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1 March 2005 Borrelia burgdorferi sensu lato Infection in Larval Ixodes ricinus (Acari: Ixodidae) Feeding on Blackbirds in Northwestern Italy
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Abstract

Birds belonging to 59 species (n = 1,206) were live captured in Piemonte, northwestern Italy, in 2001. Ixodes ricinus (L.) larvae were collected from 59 birds belonging to nine species, and nymphs were recovered on 79 birds belonging to 10 species. Eurasian blackbirds, Turdus merula L., had significantly higher levels of infestation by ticks than other passerine species. Larval I. ricinus of blackbirds peaked in summer, when prevalence was 39% (95% confidence interval 24.2–55.5) and mean number of ticks per host was 3.3 (1.6–7.2), whereas nymphs peaked in spring, when prevalence was 72.2% (54.8–85.8) and mean number of ticks per host was 6.9 (4.4–10.7). Immature I. ricinus were coincidentally aggregated on blackbirds, with 15 blackbirds feeding 67.4% of nymphs and 40.3% of larvae, and coinfestation by both stages was relatively high in summer: Kappa = 0.64 (0.40–0.88). Borrelia burgdorferi sensu lato was identified by polymerase chain reaction (PCR) in 58.3% (35.9–78.5) of larvae with engorgement ratio ≥3 that were collected from blackbirds. Larvae that were collected from other passerine species gave negative PCR results. Sixteen of 21 PCR-positive samples belonged to B. garinii (76.2%), and five (23.8%) were Borrelia valaisiana. Results of this study suggest that blackbirds play an important role as hosts for immature I. ricinus and as reservoir of Borrelia garinii in northwestern Italy.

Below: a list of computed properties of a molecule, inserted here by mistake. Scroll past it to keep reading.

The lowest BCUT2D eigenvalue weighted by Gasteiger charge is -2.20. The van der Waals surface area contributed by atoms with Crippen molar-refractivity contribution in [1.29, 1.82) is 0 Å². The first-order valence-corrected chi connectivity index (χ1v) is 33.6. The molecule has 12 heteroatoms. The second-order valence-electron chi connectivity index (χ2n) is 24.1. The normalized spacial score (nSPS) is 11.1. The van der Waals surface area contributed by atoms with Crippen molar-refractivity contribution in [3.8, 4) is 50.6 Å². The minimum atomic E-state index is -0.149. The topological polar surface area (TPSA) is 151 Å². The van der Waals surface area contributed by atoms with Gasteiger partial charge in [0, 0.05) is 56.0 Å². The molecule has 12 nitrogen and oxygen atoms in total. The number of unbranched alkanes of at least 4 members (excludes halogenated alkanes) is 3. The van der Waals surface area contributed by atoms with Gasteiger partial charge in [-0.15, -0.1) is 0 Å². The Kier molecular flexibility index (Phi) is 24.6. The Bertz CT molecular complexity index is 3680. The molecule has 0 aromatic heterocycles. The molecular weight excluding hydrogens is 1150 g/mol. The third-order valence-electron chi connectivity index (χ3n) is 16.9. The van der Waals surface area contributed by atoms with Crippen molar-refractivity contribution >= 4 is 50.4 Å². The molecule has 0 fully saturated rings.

Alessandro Mannelli, Patrizia Nebbia, Clara Tramuta, Elena Grego, Laura Tomassone, Romina Ainardi, Lucia Venturini, Daniele de meneghi, and Pier Giuseppe Meneguz "Borrelia burgdorferi sensu lato Infection in Larval Ixodes ricinus (Acari: Ixodidae) Feeding on Blackbirds in Northwestern Italy," Journal of Medical Entomology 42(2), 168-175, (1 March 2005). https://doi.org/10.1603/0022-2585(2005)042[0168:BBSLII]2.0.CO;2
Received: 22 July 2004; Accepted: 5 December 2004; Published: 1 March 2005
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